The 1998 United States Senate election in New York was held November 3, 1998 along with elections to the United States Senate in other states as well as elections to the United States House of Representatives and various state and local elections. Incumbent Republican U.S. Senator Al D'Amato was running for re-election to a fourth term, but was defeated by Chuck Schumer in what was considered by many to be the "high[est] profile and nastiest" contest of the year.
At the start of 1998, Ferraro had done no fundraising, out of fear of conflict of interest with her job hosting the CNN program Crossfire, but was nonetheless perceived as the front-runner by virtue of her name recognition; indeed, December and January polls had her 25 percentage points ahead of Green in the race and even further ahead of Schumer. Unlike her previous campaigns, Ferraro's family finances never became an issue in 1998. However, she lost ground during the summer, with Schumer catching her in the polls by early August and then soon passing her. Schumer, a tireless fundraiser, outspent her by a five-to-one margin, and Ferraro failed to establish a political image current with the times. In the September 15, 1998, primary, she was beaten soundly by Schumer with a 51 percent to 26 percent margin. Unlike the bitter 1992 Democratic senatorial primary, this contest was not divisive, and Ferraro and third-place finisher Green endorsed Schumer at a unity breakfast the following day.
During the campaign, D'Amato attempted to brand Schumer as a diehard liberal, while Schumer accused D'Amato of being a liar. When D'Amato's first strategy failed, D'Amato attacked his opponent's attendance record as a member of Congress, which Schumer refuted.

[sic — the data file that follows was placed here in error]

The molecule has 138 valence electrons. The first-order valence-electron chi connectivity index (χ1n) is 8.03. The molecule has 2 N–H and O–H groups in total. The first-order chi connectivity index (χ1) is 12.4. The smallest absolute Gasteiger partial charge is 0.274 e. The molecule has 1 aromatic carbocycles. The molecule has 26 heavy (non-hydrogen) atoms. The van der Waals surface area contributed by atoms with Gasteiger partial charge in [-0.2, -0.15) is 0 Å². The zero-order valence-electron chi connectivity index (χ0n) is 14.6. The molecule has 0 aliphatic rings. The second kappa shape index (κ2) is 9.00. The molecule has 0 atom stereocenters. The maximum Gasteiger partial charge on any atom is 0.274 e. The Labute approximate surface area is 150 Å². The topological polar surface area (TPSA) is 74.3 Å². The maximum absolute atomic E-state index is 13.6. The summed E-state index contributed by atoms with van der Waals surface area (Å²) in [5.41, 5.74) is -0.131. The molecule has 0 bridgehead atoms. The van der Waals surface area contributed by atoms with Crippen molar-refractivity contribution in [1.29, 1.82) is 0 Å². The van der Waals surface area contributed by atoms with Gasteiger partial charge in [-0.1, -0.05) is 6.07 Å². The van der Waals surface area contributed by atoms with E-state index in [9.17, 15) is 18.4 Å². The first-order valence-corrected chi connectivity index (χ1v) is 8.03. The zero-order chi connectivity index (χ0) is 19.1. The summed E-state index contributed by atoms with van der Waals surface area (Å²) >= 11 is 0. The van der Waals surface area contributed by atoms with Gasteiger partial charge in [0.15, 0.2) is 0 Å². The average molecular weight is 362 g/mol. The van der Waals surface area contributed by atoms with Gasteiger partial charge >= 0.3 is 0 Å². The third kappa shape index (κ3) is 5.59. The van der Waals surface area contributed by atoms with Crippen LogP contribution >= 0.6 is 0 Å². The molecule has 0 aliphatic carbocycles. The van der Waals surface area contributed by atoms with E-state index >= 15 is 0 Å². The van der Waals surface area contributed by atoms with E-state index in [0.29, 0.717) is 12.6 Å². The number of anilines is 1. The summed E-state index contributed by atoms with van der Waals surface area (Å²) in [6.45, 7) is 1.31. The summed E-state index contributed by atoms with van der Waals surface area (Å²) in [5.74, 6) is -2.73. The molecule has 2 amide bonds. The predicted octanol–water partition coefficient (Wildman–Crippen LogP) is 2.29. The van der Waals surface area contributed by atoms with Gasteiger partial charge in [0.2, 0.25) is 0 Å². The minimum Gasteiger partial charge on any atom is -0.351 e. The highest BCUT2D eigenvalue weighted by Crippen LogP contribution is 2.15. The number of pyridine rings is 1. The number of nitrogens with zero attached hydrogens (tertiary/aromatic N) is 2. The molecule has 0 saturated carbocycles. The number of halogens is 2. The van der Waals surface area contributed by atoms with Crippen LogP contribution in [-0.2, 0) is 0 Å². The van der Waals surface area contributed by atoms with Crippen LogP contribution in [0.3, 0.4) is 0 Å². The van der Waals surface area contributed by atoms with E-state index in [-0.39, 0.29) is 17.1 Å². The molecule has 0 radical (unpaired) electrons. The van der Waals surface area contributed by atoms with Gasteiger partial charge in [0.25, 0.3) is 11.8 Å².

Late in the campaign, D'Amato called Schumer a "putzhead" in a private meeting with Jewish supporters ("putz" is Yiddish for penis, and can be slang for "fool"). The senator later apologized.
Though D'Amato was effective in obtaining federal government funds for New York State projects during his Senate career, he failed to capitalize on this in the election. Also, Schumer was a tenacious fund-raiser and was aggressive in his attacks. The candidates spent $30 million during the race.
The race was not close with Schumer defeating the incumbent D'Amato by just over 10%. D'Amato did win a majority of New York's counties, but his wins were in less populated areas. Schumer's win is attributed to strong performance in New York City. Schumer also performed well in heavily populated upstate cities, like Buffalo, Syracuse, Rochester, and Albany. Schumer was sworn in on January 3, 1999.